Tattoos seem to be all over people these days, both younger and older. While it may feel like that rainbow on your shoulder is the newest invention you can think of, you are actually connecting with a long history of putting ink to skin when you get a tattoo in the 21st century.
Tattoos marked Roman criminals and slaves, and the ancient Greeks were said to use the markings to allow spies to communicate with each other. Tattoos were also a prominent part of many other cultures and still play an important role in them today.
The English word “tattoo” comes from the Tahitian word “tatau.” Tattooing is said to now be so popular in North America that about one in every seven people has at least one tattoo.
How does tattooing work? Today, electric machines have needles that move up and down really quickly, which run at about 50-30,000 vibrations per minute. These needles penetrate your skin by about 1 mm below the surface and deliver pigments that your body treats as a non-toxic element.
Records show the practice of “getting ink done” can be found in almost every human culture throughout history. Here are some examples to liven up your dinner table conversations and contribute to your growing body of tattoo knowledge.
The Maori tribes of New Zealand tattoo their faces to communicate information about their ancestral tribe, stories of their family, and where they find themselves in their community’s social structure. The Maori tattoo form was brought to New Zealand from Polynesia centuries ago and is sacred to the Maori people.
“Ta moko” is a Maori face tattoo, and it declined as an art form in the 20th century but recently the practice has seen a revival. More Maori are getting them again, as a way of celebrating their culture.
Maori men can sport a moko on their entire face, and women have them on their chin, and sometimes on their upper lip, nostrils, forehead, and throat. Maori tattoos are said to be one of a kind—no two are alike.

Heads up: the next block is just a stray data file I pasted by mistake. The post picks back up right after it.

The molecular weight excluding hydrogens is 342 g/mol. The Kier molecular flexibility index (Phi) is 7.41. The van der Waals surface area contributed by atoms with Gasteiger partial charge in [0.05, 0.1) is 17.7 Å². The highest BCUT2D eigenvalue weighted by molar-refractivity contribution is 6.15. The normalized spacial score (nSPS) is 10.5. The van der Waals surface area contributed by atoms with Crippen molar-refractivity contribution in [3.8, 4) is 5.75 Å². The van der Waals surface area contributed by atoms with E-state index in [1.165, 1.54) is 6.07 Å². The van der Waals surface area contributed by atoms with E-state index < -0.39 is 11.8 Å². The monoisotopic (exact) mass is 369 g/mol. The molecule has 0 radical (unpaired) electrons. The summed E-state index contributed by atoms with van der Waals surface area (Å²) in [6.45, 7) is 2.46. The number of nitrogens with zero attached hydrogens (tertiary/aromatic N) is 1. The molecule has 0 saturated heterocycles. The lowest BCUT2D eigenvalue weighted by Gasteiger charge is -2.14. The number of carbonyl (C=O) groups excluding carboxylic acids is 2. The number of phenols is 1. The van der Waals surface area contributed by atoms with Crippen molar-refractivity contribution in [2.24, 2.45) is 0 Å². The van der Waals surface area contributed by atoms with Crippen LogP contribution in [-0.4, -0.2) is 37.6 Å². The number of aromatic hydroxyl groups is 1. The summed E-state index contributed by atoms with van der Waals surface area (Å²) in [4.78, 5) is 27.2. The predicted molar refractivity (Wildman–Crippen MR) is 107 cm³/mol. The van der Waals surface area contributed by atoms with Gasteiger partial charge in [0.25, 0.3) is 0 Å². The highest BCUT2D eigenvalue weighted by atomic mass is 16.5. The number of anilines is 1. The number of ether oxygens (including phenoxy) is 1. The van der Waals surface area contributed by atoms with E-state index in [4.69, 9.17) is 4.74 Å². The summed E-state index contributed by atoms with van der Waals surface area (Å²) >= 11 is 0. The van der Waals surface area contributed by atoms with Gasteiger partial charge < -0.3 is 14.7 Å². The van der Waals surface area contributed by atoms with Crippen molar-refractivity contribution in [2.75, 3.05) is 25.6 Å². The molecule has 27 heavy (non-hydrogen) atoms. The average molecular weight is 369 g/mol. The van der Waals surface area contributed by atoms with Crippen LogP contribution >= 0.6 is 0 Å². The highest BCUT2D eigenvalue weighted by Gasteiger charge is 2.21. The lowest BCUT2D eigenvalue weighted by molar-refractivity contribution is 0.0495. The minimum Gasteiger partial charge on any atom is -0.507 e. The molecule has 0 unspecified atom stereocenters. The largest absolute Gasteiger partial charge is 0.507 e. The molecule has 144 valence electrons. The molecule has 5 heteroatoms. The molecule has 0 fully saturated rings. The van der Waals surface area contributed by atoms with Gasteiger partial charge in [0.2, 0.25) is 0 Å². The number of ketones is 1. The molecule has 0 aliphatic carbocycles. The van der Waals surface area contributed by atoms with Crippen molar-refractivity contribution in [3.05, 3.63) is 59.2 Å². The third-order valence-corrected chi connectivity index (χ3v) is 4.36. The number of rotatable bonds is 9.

Romans, Greeks, and Others
Tattoos have a different significance in various cultures, and for the Romans, a tattoo usually represented bad news, not something to be celebrated. This group is said to have used tattoos to brand fugitives with the letter “F”, and also to mark slaves who were forced to work in mines, and convicts who were made to fight in gladiator shows. These tattoos of shame were made on the face, arm, calf or hand.
Other signs and letters were also used by the Anglo-Saxons for the same types of purposes—to mark those who had broken the law or were simply homeless vagabonds. The practice of tattooing people to permanently brand them continued up into the American colonies, where it was used to identify slaves, and those who tried to free or steal property.
What about the ancient Greeks? Tattoos were used in much the same way by this group. The tradition of using tattoos as punishment or to shame is said to have come to Greece from Persia in the 6th century BCE.
Among some ancient peoples, however, tattoos were a positive thing. For people like the Picts, Gauls, and Scythians, tattoos were used in a more positive way and were a mark of pride as they are in Maori culture and other native groups.
1. Native American Cultures
Tattoos have also been a prominent part of some Indigenous peoples' cultures in the Americas. Archeology.org tells of how people from the Mississippian culture in the US from around A.D. 1350-1550 tattooed their face to capture the soul of a person they killed in battle and to help their dead relatives travel into the afterlife. Face tattoos were about celebrating everlasting life. Often these detailed images would take the form of a bird, which was related to the Birdman deity who represented the triumph of life over death with the world being born anew each day with the rising of the sun, and the singing of the birds.
Whether as positive images or as negative markers, tattoos have been around all over the world for centuries, if not millennia. Each culture has its own unique tradition, and tattoo art continues to evolve today, bridging the art of the past with the future.